Toya. Mum to Freddie and Ivan ages 9 and 2: "Last summer my mum gave me their old sun lounger. I refused saying ‘I’m clearly not going to be able to use that am I?’ but she insisted. One day, Ivan was down for his nap, I caught sight of the lounger, grabbed a book, and lay in the sunshine. It was glorious. For most of the following days I spent half an hour on that lounger with a book. I looked forward to this time so much. I’m eyeing up the lounger already, as thankfully Ivan still naps consistently."

3. Divide and conquer - accept offers of help

Accept those offers of help be it a drop off, or an invitation to ‘come over and let’s do the kid’s tea in the garden’. There can be strength in numbers and having another mum around who get it. I’ve had some really therapeutic conversations with a friend, snatched between dishing up 6 small portions of beige. There’s nothing like someone else stepping in to wipe your kids nose, or seeing your child play happily with a friend whilst you sit, talk and observe. Sure, the chaos is more…chaotic, but you’re doing it together (just don’t forget to accept any offer of help with the clear-up!)

Farah. Mum to Tito aged 7: ‘I used to feel like I had to properly ‘host’ playdates. I’d plan the meal, vacuum, make sure my friend got to sit down whilst I rushed to her kids and mine. It was exhausting. Recently I met a new mum at the school gates who invited us round. She made zero effort! She shoved some pasta in a pan and let me make teas whilst she folded some washing! It was so low-effort, it made me thing ‘If I did things like this, I would do more’. So, I’m going to make less effort too. I often wonder why I don’t feel like I have a ‘village’, but I think it’s because I exhaust myself ‘trying’. My time with her felt like we were part of each other’s community’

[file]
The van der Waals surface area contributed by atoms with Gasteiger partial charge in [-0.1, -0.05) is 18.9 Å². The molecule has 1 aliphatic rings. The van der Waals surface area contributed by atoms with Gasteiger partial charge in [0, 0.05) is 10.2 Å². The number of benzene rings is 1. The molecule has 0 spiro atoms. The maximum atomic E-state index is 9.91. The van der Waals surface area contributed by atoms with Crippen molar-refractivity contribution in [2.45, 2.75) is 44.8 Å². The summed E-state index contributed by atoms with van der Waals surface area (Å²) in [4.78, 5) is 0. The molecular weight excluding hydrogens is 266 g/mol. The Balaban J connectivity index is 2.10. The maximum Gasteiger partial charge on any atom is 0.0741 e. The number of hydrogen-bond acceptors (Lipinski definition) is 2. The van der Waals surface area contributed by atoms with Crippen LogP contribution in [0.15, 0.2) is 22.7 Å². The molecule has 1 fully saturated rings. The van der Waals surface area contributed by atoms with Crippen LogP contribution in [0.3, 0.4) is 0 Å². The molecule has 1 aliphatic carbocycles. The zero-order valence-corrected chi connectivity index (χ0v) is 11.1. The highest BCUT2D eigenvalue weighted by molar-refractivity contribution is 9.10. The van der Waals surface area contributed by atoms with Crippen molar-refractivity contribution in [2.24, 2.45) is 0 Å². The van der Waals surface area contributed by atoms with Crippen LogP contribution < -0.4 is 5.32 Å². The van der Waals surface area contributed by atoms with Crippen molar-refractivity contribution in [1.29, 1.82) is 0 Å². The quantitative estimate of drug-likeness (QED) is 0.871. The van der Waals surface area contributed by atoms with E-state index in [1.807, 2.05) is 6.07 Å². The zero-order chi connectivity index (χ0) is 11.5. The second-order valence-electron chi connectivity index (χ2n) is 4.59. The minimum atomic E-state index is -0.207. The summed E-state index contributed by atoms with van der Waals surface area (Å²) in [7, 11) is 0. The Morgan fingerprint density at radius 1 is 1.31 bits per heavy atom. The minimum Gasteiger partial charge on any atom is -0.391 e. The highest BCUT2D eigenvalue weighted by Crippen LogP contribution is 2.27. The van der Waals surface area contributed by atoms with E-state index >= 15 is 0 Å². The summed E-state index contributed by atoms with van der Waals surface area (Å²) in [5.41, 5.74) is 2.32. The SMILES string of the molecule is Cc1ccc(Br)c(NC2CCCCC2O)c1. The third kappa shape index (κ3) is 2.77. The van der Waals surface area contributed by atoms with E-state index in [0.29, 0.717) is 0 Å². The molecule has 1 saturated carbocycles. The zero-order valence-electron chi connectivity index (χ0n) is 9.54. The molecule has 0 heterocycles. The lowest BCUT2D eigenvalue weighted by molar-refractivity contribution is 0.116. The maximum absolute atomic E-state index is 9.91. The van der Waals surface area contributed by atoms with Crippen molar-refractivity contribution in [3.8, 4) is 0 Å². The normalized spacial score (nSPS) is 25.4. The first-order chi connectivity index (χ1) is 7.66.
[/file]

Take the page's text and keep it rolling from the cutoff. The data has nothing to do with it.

4. Hold a pause when things get fractious

When things get fractious, take a breath before lurching off the sofa or laptop, or slamming your tea down on the worktop to dash to them. In my household, I have learnt that sometimes my kids can iron out their own disputes, or sometimes a second longer of looking means they find that toy on the shelf. It’s a good skill to be encouraged to attempt to use our own resources first before we seek help. So adopting a pause gives your child a chance to try out their problem solving, seeking or argument resolution skills! Sure, most of the time you end up heading to sort it out, but you never know, you might be able to polish off that sandwich instead!

Seema. Mum to Aria, Navin and Tarun, ages 10, 6 and 5: ‘My kids are always scrapping, especially the young ones. I would be constantly stopping what I was doing in order to help them resolve their issues. These days I just wait a short while, and they often sort it out between them. I think it teaches them good skills to find out how people respond when they act a certain way. I even heard my 5 year old apologise to his sister the other day!’